PHOENIX – When Devin Booker took his usual seat on the bench at the beginning of the second quarter, the Phoenix Suns lost their stranglehold on Game 5 of the NBA Finals.
Booker had scored 11 points and the Suns built a 16-point lead on Saturday night against the Milwaukee Bucks. The Footprint Center was in a frenzy and Phoenix couldn't miss a shot.
Then things changed. Over the next 5 minutes and 46 seconds, the Bucks began their comeback.
By the time Booker returned with 6:14 left in the second, the Suns' lead had nearly disappeared. The Bucks had taken all the momentum and never let it go on the way to a 123-119 win to take a 3-2 series lead as the scene shifts back to Milwaukee for Game 6 on Tuesday night.
“We came out and did what we intended to do, get off to a great start and we let it go,” Booker said. “They stayed resilient and they kept playing through. So, tough loss for us.”
Booker was impressive for the second straight game, scoring 40 points on 17 of 33 shooting after his 42-point performance in a Game 4 loss.
But the rest of the Suns were either inconsistent or non-existent.
Phoenix looked stagnant on offense, relying on Booker to generate offense by himself. That was readily apparent on a crucial possession in the final minute when Booker drove to the basket, the Bucks’ defense collapsed, and Milwaukee point guard Jrue Holiday ripped the ball away for a steal to seal the win.
“We've got to move it around,” Suns coach Monty Williams said. “We know what Book can do with the ball, but the one thing we talked about was getting to the paint, finding guys on the back side. We feel like that’s a formula. There were some times tonight where it just stuck a little bit.”
Holiday outplayed Phoenix's Chris Paul for a third straight game. Deandre Ayton scored 20 points but wasn't his usual rim-protecting self on defense. Jae Crowder was quiet after a few early 3-pointers and a dunk. Mikal Bridges had a few good moments but the Suns needed more.
Booker's teammates were able to step up during a fourth quarter push, but it proved to be too late.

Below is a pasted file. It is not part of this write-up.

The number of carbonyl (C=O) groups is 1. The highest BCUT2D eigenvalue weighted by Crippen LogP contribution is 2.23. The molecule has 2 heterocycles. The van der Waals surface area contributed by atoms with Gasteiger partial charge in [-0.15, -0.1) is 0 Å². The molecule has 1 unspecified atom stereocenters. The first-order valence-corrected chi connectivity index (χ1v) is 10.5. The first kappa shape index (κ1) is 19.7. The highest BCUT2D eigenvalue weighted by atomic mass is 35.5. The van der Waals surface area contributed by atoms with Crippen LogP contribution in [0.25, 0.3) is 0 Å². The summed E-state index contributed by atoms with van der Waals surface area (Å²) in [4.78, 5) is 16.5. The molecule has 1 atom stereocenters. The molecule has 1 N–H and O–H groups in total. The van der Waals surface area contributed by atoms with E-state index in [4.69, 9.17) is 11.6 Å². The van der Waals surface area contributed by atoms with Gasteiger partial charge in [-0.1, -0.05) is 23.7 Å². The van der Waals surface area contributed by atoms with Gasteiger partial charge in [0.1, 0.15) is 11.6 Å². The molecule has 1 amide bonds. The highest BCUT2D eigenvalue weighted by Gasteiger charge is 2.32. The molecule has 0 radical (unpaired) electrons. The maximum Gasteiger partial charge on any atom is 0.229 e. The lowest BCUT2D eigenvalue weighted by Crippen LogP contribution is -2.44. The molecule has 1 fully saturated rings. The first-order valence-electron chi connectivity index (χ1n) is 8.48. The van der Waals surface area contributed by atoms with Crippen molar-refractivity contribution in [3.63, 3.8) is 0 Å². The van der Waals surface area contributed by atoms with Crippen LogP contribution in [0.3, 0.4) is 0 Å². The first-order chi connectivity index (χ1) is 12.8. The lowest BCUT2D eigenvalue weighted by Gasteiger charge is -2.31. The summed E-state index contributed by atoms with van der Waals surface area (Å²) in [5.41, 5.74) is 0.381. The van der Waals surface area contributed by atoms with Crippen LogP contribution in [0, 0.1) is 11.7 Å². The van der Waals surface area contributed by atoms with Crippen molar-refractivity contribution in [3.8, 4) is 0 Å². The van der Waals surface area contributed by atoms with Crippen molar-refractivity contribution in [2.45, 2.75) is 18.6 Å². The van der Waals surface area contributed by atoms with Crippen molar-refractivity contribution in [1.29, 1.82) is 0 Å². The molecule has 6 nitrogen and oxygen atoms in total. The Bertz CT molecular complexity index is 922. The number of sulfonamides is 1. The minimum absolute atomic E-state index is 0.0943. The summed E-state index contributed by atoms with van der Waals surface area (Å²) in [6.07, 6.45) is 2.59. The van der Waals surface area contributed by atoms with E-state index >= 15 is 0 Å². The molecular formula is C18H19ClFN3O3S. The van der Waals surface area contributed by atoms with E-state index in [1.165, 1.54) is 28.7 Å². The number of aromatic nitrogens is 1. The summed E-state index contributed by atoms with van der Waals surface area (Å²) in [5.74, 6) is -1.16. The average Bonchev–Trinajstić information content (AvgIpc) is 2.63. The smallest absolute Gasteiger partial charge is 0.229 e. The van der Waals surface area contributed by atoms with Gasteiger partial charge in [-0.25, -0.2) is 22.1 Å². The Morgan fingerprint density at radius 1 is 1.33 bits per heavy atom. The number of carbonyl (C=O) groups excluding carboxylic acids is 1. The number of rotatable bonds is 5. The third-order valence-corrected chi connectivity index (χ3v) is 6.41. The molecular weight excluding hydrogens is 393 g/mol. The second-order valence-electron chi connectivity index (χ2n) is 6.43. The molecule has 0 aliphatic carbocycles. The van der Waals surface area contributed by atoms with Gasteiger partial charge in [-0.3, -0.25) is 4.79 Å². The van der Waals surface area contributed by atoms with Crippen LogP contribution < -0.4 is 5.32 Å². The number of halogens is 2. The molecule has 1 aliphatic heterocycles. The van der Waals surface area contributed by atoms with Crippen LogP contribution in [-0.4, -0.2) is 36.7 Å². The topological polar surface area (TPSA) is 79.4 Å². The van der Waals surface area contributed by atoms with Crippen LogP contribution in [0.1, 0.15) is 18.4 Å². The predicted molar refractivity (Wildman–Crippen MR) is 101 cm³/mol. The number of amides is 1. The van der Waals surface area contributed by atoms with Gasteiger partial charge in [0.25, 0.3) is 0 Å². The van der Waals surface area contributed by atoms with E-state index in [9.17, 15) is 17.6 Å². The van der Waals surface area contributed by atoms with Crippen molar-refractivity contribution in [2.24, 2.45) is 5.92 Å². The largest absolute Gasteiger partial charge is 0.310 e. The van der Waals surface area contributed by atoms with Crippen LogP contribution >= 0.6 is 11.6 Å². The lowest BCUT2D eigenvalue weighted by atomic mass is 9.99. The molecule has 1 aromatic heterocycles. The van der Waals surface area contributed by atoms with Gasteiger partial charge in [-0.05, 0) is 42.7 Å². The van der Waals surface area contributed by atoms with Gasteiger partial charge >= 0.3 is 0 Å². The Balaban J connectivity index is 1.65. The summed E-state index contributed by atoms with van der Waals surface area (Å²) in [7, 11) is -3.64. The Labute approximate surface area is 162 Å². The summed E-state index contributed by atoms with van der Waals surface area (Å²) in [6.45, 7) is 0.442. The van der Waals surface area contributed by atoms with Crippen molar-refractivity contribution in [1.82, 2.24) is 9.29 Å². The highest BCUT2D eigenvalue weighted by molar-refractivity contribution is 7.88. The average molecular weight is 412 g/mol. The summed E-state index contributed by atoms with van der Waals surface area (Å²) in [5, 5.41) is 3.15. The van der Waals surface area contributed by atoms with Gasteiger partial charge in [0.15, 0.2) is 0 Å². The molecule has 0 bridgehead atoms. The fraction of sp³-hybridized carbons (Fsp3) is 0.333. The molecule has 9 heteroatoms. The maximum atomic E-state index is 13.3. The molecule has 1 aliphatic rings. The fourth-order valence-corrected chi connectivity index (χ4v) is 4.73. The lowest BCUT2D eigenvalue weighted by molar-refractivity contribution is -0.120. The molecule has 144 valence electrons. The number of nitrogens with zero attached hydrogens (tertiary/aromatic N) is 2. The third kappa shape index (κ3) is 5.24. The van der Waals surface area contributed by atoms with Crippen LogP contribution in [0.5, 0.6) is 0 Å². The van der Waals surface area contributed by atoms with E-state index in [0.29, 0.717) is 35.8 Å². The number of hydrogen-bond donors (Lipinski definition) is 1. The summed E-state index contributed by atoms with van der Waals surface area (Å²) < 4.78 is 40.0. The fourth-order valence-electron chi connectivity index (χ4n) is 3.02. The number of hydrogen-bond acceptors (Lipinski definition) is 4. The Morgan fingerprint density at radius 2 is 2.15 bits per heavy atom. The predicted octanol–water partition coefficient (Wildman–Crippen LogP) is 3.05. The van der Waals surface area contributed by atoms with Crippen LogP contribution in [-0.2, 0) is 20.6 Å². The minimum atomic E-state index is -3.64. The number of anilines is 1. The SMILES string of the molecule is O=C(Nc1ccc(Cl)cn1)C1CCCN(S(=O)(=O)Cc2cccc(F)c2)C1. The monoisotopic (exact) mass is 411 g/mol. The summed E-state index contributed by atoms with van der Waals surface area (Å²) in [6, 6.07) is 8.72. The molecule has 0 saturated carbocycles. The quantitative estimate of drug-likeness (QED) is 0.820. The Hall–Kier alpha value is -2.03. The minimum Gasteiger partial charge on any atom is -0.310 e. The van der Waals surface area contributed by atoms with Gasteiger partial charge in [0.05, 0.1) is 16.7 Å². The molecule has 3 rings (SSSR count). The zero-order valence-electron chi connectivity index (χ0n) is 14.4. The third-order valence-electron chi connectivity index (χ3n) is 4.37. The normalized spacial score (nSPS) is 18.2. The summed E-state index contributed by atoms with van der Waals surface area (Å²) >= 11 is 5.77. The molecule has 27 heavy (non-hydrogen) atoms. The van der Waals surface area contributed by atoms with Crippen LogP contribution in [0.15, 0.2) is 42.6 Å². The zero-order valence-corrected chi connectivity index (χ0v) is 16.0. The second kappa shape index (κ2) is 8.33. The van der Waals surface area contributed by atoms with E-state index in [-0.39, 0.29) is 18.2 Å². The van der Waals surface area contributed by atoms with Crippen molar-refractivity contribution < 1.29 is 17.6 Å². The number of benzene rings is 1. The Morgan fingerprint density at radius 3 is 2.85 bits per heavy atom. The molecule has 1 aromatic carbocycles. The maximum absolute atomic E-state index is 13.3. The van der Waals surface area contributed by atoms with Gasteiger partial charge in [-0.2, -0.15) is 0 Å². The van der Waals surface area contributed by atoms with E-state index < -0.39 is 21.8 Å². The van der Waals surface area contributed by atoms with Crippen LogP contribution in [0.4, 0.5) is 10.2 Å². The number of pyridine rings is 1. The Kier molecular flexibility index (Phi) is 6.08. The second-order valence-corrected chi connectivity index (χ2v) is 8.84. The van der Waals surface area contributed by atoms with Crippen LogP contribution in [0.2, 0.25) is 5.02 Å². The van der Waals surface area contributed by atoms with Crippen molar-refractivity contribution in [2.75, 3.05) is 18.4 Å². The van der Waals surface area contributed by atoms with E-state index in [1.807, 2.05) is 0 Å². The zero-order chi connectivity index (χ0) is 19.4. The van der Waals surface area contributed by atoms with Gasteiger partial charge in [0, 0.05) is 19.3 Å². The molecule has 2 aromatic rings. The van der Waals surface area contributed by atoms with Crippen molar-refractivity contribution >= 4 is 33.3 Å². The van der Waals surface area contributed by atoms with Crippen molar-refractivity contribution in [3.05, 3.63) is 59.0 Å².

The Suns have always depended on Booker's production, particularly when it comes to scoring. Even when Paul — an 11-time All-Star and future Hall of Famer — was added to the roster during the offseason, it was the 24-year-old Booker who remained the cornerstone, having grown up over six years while the franchise built into a championship contender.
The difference this season was that Booker usually had plenty of help.
The Suns employed a high-octane offense that put on a premium on quick passes and sharing the ball. Coach Monty Williams likes to call it a 0.5 second offense because he wanted a pass, shot or drive within a half second.
The offense was clicking early in the finals and the Suns took a 2-0 series lead. It was the Bucks who were struggling to find enough help for two-time MVP Giannis Antetokounmpo. But Milwaukee has flipped the script, winning the last three games — partly because Booker can't do it all by himself.
Phoenix is out of mulligans. If the Suns don't want to watch the Bucks celebrate in Milwaukee, they need to figure it out by the time the NBA Finals return to Wisconsin.
“We’re ready, man, we’re ready for next game,” Bridges said. “If you sulk about it, the blink of an eye the season is going to be over. So, we’ll learn from it, coach is going to show clips and what we have to do better, but we know what we have to do. ... We lose it’s over."
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